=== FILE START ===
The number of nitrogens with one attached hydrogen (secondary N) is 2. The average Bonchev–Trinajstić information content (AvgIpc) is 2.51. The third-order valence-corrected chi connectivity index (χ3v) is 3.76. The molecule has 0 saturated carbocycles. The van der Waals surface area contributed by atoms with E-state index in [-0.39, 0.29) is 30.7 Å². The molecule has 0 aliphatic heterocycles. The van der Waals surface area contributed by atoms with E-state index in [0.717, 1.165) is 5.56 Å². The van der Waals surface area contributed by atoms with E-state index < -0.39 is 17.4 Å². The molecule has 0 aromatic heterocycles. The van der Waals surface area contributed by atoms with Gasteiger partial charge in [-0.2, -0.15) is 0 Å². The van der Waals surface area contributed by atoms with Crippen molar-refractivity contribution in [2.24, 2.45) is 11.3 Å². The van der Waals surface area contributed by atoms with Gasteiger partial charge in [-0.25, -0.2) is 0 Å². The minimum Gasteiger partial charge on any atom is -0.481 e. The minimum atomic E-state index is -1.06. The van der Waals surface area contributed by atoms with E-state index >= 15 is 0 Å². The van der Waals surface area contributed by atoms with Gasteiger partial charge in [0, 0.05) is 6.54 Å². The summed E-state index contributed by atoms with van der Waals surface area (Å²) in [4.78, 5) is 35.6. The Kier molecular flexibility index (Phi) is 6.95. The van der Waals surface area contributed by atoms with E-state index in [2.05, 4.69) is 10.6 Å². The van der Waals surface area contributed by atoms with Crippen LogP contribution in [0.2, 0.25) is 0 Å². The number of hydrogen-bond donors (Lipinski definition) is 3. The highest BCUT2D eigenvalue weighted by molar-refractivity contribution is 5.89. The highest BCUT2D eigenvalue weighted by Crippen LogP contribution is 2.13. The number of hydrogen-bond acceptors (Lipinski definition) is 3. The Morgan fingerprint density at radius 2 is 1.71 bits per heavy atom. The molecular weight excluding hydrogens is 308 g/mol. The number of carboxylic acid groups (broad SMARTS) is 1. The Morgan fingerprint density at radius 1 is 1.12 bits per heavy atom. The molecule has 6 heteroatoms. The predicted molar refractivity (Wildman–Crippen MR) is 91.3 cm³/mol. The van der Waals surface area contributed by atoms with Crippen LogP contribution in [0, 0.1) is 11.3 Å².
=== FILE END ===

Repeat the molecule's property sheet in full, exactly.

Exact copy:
The number of nitrogens with one attached hydrogen (secondary N) is 2. The average Bonchev–Trinajstić information content (AvgIpc) is 2.51. The third-order valence-corrected chi connectivity index (χ3v) is 3.76. The molecule has 0 saturated carbocycles. The van der Waals surface area contributed by atoms with E-state index in [-0.39, 0.29) is 30.7 Å². The molecule has 0 aliphatic heterocycles. The van der Waals surface area contributed by atoms with E-state index in [0.717, 1.165) is 5.56 Å². The van der Waals surface area contributed by atoms with E-state index < -0.39 is 17.4 Å². The molecule has 0 aromatic heterocycles. The van der Waals surface area contributed by atoms with Gasteiger partial charge in [-0.2, -0.15) is 0 Å². The van der Waals surface area contributed by atoms with Crippen molar-refractivity contribution in [2.24, 2.45) is 11.3 Å². The van der Waals surface area contributed by atoms with Gasteiger partial charge in [-0.25, -0.2) is 0 Å². The minimum Gasteiger partial charge on any atom is -0.481 e. The minimum atomic E-state index is -1.06. The van der Waals surface area contributed by atoms with E-state index >= 15 is 0 Å². The van der Waals surface area contributed by atoms with Gasteiger partial charge in [0, 0.05) is 6.54 Å². The summed E-state index contributed by atoms with van der Waals surface area (Å²) in [4.78, 5) is 35.6. The Kier molecular flexibility index (Phi) is 6.95. The van der Waals surface area contributed by atoms with E-state index in [2.05, 4.69) is 10.6 Å². The van der Waals surface area contributed by atoms with Crippen LogP contribution in [0.2, 0.25) is 0 Å². The number of hydrogen-bond donors (Lipinski definition) is 3. The highest BCUT2D eigenvalue weighted by molar-refractivity contribution is 5.89. The highest BCUT2D eigenvalue weighted by Crippen LogP contribution is 2.13. The number of hydrogen-bond acceptors (Lipinski definition) is 3. The Morgan fingerprint density at radius 2 is 1.71 bits per heavy atom. The molecular weight excluding hydrogens is 308 g/mol. The number of carboxylic acid groups (broad SMARTS) is 1. The Morgan fingerprint density at radius 1 is 1.12 bits per heavy atom. The molecule has 6 heteroatoms. The predicted molar refractivity (Wildman–Crippen MR) is 91.3 cm³/mol. The van der Waals surface area contributed by atoms with Crippen LogP contribution in [0, 0.1) is 11.3 Å².